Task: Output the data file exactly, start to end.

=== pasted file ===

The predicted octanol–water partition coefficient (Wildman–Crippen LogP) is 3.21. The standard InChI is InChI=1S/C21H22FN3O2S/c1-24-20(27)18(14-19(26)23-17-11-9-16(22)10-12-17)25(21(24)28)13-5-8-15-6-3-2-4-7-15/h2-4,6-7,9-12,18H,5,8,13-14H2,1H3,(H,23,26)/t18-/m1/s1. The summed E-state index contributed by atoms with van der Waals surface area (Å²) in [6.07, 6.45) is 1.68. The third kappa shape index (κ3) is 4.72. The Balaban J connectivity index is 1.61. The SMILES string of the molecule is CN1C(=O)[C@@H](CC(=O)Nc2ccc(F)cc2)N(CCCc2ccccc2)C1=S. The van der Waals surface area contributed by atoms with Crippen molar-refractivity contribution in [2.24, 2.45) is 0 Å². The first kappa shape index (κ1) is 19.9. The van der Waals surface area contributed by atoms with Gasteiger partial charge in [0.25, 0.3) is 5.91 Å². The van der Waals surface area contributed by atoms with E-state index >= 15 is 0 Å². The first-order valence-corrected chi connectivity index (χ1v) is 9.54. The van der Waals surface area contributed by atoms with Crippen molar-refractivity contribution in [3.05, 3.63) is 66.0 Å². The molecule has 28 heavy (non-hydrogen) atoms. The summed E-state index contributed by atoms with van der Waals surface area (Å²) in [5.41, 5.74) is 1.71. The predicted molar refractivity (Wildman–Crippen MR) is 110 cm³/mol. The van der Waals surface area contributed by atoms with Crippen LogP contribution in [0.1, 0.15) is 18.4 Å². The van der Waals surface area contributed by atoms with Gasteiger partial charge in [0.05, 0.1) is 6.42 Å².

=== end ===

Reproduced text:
The predicted octanol–water partition coefficient (Wildman–Crippen LogP) is 3.21. The standard InChI is InChI=1S/C21H22FN3O2S/c1-24-20(27)18(14-19(26)23-17-11-9-16(22)10-12-17)25(21(24)28)13-5-8-15-6-3-2-4-7-15/h2-4,6-7,9-12,18H,5,8,13-14H2,1H3,(H,23,26)/t18-/m1/s1. The summed E-state index contributed by atoms with van der Waals surface area (Å²) in [6.07, 6.45) is 1.68. The third kappa shape index (κ3) is 4.72. The Balaban J connectivity index is 1.61. The SMILES string of the molecule is CN1C(=O)[C@@H](CC(=O)Nc2ccc(F)cc2)N(CCCc2ccccc2)C1=S. The van der Waals surface area contributed by atoms with Crippen molar-refractivity contribution in [2.24, 2.45) is 0 Å². The first kappa shape index (κ1) is 19.9. The van der Waals surface area contributed by atoms with Gasteiger partial charge in [0.25, 0.3) is 5.91 Å². The van der Waals surface area contributed by atoms with E-state index >= 15 is 0 Å². The first-order valence-corrected chi connectivity index (χ1v) is 9.54. The van der Waals surface area contributed by atoms with Crippen molar-refractivity contribution in [3.05, 3.63) is 66.0 Å². The molecule has 28 heavy (non-hydrogen) atoms. The summed E-state index contributed by atoms with van der Waals surface area (Å²) in [5.41, 5.74) is 1.71. The predicted molar refractivity (Wildman–Crippen MR) is 110 cm³/mol. The van der Waals surface area contributed by atoms with Crippen LogP contribution in [0.1, 0.15) is 18.4 Å². The van der Waals surface area contributed by atoms with Gasteiger partial charge in [0.05, 0.1) is 6.42 Å².